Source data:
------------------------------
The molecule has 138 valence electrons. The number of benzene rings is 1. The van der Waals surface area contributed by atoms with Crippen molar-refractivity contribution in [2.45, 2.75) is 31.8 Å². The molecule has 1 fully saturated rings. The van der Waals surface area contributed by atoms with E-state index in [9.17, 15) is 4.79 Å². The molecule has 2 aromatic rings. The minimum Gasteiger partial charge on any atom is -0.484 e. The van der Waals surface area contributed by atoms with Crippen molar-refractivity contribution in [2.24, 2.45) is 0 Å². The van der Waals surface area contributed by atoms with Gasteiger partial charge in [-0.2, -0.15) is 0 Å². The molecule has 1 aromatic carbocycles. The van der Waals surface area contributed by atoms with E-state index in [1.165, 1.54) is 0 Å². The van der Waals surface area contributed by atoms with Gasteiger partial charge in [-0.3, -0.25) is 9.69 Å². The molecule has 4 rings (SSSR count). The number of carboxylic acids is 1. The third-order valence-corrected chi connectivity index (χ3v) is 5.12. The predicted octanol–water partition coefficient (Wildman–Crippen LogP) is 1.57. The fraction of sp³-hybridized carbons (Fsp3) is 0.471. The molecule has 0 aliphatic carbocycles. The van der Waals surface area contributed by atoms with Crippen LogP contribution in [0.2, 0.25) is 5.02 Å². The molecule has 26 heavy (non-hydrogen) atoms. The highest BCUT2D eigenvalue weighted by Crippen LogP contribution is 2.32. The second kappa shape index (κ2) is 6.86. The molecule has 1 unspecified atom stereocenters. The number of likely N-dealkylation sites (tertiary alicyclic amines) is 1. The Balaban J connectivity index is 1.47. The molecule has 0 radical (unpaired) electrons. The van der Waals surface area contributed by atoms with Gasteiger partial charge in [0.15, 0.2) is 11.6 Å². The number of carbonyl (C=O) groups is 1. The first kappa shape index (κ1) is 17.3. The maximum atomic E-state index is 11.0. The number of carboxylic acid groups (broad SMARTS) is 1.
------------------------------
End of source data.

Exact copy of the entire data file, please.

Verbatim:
The molecule has 138 valence electrons. The number of benzene rings is 1. The van der Waals surface area contributed by atoms with Crippen molar-refractivity contribution in [2.45, 2.75) is 31.8 Å². The molecule has 1 fully saturated rings. The van der Waals surface area contributed by atoms with E-state index in [9.17, 15) is 4.79 Å². The molecule has 2 aromatic rings. The minimum Gasteiger partial charge on any atom is -0.484 e. The van der Waals surface area contributed by atoms with Crippen molar-refractivity contribution in [2.24, 2.45) is 0 Å². The van der Waals surface area contributed by atoms with Gasteiger partial charge in [-0.2, -0.15) is 0 Å². The molecule has 1 aromatic carbocycles. The van der Waals surface area contributed by atoms with E-state index in [1.165, 1.54) is 0 Å². The van der Waals surface area contributed by atoms with Gasteiger partial charge in [-0.3, -0.25) is 9.69 Å². The molecule has 4 rings (SSSR count). The number of carboxylic acids is 1. The third-order valence-corrected chi connectivity index (χ3v) is 5.12. The predicted octanol–water partition coefficient (Wildman–Crippen LogP) is 1.57. The fraction of sp³-hybridized carbons (Fsp3) is 0.471. The molecule has 0 aliphatic carbocycles. The van der Waals surface area contributed by atoms with Crippen LogP contribution in [0.2, 0.25) is 5.02 Å². The molecule has 26 heavy (non-hydrogen) atoms. The highest BCUT2D eigenvalue weighted by Crippen LogP contribution is 2.32. The second kappa shape index (κ2) is 6.86. The molecule has 1 unspecified atom stereocenters. The number of likely N-dealkylation sites (tertiary alicyclic amines) is 1. The Balaban J connectivity index is 1.47. The molecule has 0 radical (unpaired) electrons. The van der Waals surface area contributed by atoms with Gasteiger partial charge in [0.15, 0.2) is 11.6 Å². The number of carbonyl (C=O) groups is 1. The first kappa shape index (κ1) is 17.3. The maximum atomic E-state index is 11.0. The number of carboxylic acid groups (broad SMARTS) is 1.